Insofar as personal data is affected, the reporting and notification obligations of the General Data Protection Regulation (GDPR) apply: The responsible data protection supervisory authority and possibly also the affected customers or employees must be extensively informed no later than 72 hours after the company becomes aware of the data breach. Again, it is critical to determine the cause and extent of the data breach. This is the only way to assess which risks exist for the persons concerned and which reporting and notification obligations exist in concrete terms. For KRITIS companies, a notification to the Federal Office for Information Security (BSI) may also be required. Failure to comply with these obligations may result in significant fines and further regulatory action.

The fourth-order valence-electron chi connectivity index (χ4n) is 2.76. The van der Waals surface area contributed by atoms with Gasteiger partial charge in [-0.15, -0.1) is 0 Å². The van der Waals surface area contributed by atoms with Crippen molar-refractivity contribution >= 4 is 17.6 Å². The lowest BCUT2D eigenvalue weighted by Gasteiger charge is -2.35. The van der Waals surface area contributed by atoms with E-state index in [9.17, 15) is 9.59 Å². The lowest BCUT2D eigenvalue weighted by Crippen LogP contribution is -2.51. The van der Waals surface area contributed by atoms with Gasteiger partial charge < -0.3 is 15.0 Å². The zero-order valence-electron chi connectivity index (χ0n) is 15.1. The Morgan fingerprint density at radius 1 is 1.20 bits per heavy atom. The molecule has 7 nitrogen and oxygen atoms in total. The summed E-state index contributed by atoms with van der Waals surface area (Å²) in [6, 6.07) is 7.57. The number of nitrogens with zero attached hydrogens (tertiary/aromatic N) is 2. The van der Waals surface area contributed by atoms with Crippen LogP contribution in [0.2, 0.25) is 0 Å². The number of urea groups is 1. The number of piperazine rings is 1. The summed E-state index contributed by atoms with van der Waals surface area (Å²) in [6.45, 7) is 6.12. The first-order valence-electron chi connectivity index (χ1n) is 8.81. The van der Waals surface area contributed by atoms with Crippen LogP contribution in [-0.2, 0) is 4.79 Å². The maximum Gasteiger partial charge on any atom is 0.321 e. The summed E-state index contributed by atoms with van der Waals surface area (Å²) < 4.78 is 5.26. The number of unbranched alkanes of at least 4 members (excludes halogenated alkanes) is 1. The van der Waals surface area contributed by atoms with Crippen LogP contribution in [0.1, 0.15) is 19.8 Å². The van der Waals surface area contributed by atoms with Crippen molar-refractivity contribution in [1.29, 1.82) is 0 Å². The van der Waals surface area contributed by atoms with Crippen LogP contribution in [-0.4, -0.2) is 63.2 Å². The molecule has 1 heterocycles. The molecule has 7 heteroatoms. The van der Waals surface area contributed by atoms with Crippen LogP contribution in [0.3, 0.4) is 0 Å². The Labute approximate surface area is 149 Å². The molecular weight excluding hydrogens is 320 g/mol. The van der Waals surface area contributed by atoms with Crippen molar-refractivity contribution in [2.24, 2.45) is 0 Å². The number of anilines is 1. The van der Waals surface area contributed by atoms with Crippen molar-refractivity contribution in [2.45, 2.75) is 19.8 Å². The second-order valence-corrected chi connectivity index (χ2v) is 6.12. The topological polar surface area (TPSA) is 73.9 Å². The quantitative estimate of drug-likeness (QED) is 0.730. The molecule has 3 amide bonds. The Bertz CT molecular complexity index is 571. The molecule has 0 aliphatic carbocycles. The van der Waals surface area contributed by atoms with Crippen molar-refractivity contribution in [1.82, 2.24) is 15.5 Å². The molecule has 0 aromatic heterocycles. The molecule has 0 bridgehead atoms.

Even though it may be tempting to give in to the ransomware demand in view of a quick solution, this decision should not be made hastily under any circumstances. Since payment in response to such ransom demands may be punishable as terrorist financing or support for a criminal organization, legal advice should be sought in any case.

From a technological point of view

Even if organizations have since closed the security hole through the manufacturer’s updates, the need for a complete, forensic investigation of the incident remains.

According to Expert:innen, criminals have been able to exploit the vulnerability for a long time. It is therefore possible that the hacker group has been working in the IT systems of the affected companies for some time and has had access to their data. The BSI has therefore been recommending for weeks to actively look for signs of a compromise.

eDiscovery creates transparency